"Hagrid," said Dumbledore, sounding relieved. "At last. And where did you get that motorcycle?"
"Borrowed it, Professor Dumbledore, sir." The large man named Hagrid dismounted the motorcycle, still gently cradling the bundle of blankets. "Young Sirius Black lent it to me. I've got him, sir."
"No problems, were there?"
"No sir - house was almost destroyed, but I got him out all right before the Muggles started swarmin' around. He fell asleep as we was flyin' over Bristol."
The observer's constant frown deepened as the other two peered into the bundle of blankets in Hagrid's arms. She couldn't see what they were looking at from inside the hedge, and all she could do was assume that the bundle contained the Harry Potter that had been the subject of much fussing. And, annoyingly, no one was speaking loudly enough at the moment that she could hear past the rustling of the hedge in the recurrent breeze.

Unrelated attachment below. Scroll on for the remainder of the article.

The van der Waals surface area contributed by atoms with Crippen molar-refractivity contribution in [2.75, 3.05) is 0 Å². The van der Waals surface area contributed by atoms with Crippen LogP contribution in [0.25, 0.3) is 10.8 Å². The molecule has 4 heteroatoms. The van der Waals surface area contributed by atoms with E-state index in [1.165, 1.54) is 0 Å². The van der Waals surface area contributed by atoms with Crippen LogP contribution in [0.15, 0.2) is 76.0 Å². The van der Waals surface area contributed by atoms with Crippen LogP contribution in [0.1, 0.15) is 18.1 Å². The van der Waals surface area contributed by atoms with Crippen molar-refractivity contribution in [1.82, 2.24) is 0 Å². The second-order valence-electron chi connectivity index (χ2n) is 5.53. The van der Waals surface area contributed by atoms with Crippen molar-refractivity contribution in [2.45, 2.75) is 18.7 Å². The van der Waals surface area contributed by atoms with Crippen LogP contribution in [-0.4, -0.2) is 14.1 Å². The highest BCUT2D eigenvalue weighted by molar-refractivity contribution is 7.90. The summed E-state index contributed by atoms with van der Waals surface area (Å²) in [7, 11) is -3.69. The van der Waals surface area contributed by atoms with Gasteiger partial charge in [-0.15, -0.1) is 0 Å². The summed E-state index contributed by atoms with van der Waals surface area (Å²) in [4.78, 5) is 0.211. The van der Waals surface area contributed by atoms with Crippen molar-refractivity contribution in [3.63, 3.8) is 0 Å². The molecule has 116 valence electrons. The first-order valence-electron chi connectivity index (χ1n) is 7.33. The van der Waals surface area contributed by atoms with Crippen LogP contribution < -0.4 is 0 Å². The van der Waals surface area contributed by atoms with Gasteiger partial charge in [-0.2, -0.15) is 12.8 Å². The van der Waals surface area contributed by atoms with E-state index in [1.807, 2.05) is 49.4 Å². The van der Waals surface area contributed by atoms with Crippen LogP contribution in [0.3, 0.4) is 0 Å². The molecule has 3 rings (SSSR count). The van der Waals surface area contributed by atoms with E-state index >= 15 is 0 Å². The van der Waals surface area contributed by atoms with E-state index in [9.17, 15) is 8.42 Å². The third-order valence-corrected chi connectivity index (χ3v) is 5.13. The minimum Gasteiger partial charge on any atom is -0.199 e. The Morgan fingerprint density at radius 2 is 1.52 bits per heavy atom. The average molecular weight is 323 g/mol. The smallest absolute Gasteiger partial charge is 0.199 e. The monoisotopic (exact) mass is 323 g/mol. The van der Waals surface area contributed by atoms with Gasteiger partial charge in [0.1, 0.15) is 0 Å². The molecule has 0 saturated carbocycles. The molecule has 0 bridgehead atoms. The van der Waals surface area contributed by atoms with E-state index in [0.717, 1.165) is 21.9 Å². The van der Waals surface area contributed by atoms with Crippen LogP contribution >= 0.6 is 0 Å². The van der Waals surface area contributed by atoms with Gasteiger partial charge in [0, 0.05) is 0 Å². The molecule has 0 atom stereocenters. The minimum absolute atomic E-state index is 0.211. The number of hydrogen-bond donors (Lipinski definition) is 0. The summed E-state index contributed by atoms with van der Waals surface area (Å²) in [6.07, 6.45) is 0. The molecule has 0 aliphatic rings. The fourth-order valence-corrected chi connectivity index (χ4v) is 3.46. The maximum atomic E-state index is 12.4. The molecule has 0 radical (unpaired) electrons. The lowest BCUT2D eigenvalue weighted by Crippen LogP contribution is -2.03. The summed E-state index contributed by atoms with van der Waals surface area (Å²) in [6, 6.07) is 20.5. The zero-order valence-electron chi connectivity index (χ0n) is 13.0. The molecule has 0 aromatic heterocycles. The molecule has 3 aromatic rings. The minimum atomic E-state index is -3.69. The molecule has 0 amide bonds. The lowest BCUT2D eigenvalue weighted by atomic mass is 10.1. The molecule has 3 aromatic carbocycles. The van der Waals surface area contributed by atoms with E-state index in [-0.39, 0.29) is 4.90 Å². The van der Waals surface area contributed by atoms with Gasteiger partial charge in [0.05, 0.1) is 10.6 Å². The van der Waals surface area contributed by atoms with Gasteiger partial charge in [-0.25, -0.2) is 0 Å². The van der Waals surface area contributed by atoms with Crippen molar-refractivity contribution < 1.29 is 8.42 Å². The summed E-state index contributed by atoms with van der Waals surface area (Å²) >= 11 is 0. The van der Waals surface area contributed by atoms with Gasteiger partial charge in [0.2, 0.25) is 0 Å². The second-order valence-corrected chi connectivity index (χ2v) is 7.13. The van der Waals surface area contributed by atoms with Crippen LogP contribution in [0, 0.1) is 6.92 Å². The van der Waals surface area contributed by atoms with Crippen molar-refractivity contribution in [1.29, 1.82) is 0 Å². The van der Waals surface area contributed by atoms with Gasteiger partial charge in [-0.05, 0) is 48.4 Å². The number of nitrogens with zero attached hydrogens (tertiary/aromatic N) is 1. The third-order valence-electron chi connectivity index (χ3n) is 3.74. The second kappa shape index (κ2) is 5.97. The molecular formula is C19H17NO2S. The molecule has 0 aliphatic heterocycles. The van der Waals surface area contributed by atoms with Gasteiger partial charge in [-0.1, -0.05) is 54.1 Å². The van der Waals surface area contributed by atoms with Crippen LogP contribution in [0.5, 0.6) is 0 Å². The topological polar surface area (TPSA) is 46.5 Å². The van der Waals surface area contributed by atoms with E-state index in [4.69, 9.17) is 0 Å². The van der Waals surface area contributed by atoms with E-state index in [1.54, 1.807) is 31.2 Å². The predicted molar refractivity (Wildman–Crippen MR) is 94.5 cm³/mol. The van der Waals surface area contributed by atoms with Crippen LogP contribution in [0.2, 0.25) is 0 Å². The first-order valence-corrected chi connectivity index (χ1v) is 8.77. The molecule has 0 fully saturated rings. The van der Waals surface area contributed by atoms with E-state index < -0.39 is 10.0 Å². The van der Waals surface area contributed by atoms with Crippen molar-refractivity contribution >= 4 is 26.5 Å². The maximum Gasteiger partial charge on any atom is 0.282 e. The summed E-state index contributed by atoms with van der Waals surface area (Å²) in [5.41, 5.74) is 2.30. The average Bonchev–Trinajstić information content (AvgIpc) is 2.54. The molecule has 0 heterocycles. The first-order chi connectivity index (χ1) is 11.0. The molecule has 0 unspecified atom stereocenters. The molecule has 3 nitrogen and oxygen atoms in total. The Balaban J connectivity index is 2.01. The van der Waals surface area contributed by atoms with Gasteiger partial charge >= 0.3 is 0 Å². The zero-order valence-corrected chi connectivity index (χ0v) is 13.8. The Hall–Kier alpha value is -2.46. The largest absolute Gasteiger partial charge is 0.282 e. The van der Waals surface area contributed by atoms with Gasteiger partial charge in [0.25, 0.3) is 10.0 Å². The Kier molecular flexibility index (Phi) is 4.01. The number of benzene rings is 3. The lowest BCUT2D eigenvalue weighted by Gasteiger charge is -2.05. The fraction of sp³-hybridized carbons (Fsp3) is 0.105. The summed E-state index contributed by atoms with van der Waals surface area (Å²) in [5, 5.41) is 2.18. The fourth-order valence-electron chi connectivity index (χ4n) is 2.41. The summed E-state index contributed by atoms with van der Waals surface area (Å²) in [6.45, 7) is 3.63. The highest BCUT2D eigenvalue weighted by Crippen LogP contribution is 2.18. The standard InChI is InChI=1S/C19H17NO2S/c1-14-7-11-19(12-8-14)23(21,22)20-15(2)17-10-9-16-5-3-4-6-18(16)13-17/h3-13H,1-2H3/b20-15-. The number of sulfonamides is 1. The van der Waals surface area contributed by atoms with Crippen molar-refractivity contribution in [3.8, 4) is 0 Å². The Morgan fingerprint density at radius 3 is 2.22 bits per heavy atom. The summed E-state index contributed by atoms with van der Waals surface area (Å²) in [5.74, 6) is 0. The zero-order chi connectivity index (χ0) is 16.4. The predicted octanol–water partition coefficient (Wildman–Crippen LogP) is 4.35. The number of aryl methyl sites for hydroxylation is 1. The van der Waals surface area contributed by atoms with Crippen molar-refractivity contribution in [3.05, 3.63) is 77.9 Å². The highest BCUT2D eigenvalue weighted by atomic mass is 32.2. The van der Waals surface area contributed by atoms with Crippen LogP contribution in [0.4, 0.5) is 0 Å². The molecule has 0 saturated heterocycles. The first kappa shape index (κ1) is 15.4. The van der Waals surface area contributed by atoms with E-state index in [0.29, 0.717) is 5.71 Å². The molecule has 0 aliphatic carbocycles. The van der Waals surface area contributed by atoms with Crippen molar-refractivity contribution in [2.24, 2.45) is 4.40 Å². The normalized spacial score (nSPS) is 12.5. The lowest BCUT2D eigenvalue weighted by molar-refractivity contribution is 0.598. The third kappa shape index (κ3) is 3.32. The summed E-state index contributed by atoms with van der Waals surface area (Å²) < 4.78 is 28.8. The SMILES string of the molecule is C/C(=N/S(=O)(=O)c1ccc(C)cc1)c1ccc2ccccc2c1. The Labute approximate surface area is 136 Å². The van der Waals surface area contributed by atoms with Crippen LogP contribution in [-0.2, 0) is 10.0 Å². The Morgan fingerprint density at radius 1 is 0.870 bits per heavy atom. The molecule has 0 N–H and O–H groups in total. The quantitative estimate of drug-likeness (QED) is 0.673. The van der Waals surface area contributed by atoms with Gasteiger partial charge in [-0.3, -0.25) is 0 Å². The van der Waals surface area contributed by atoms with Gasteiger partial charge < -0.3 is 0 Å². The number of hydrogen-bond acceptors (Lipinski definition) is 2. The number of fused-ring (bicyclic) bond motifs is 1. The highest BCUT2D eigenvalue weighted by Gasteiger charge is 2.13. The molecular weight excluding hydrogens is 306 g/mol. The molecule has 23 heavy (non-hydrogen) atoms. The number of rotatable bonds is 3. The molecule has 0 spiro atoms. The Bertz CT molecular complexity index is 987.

That problem continued until after the bundle was passed over to Dumbledore, and Hagrid bent far over to kiss the child within the blankets, then let out a howl reminiscent of a wounded dog.
"Shhh!" the bespectacled woman hissed, rather like a cat. "You'll wake the Muggles!"
"S-s-sorry," sobbed Hagrid, taking out a large, spotted handkerchief and burying his face in it. "But I c-c-can't stand it - Lily an' James dead - an' poor little Harry off ter live with Muggles-"
"Yes, yes, it's all very sad, but get a grip on yourself, Hagrid, or we'll be found," the woman was whispering as she patted Hagrid on the arm. Meanwhile, Dumbledore had stepped over the low garden wall and had taken the blanket-wrapped child to the doorstep of Number Four. A letter was tucked inside the blankets, then Dumbledore rejoined his companions. A full minute passed with all three standing there looking at the bundle, then Dumbledore spoke again.